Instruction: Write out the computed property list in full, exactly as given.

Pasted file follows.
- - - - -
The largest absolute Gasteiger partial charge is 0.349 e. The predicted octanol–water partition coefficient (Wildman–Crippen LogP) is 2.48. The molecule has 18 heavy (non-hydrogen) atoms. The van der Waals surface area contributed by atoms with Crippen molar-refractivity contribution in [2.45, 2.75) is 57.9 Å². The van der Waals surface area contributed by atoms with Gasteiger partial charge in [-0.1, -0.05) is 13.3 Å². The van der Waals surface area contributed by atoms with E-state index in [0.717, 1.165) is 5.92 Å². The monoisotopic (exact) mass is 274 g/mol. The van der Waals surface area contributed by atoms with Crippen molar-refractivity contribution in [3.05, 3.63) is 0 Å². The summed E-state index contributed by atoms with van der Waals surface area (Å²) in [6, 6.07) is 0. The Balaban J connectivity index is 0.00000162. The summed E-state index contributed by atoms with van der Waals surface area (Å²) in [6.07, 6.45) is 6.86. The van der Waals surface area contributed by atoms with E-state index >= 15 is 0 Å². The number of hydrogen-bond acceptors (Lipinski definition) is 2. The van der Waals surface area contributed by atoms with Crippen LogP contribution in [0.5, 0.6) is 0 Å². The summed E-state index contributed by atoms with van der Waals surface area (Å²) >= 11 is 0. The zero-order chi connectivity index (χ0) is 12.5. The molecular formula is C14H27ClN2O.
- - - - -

The largest absolute Gasteiger partial charge is 0.349 e. The predicted octanol–water partition coefficient (Wildman–Crippen LogP) is 2.48. The molecule has 18 heavy (non-hydrogen) atoms. The van der Waals surface area contributed by atoms with Crippen molar-refractivity contribution in [2.45, 2.75) is 57.9 Å². The van der Waals surface area contributed by atoms with Gasteiger partial charge in [-0.1, -0.05) is 13.3 Å². The van der Waals surface area contributed by atoms with E-state index in [0.717, 1.165) is 5.92 Å². The monoisotopic (exact) mass is 274 g/mol. The van der Waals surface area contributed by atoms with Crippen molar-refractivity contribution in [3.05, 3.63) is 0 Å². The summed E-state index contributed by atoms with van der Waals surface area (Å²) in [6, 6.07) is 0. The Balaban J connectivity index is 0.00000162. The summed E-state index contributed by atoms with van der Waals surface area (Å²) in [6.07, 6.45) is 6.86. The van der Waals surface area contributed by atoms with E-state index >= 15 is 0 Å². The number of hydrogen-bond acceptors (Lipinski definition) is 2. The van der Waals surface area contributed by atoms with Crippen LogP contribution in [0.5, 0.6) is 0 Å². The summed E-state index contributed by atoms with van der Waals surface area (Å²) >= 11 is 0. The zero-order chi connectivity index (χ0) is 12.5. The molecular formula is C14H27ClN2O.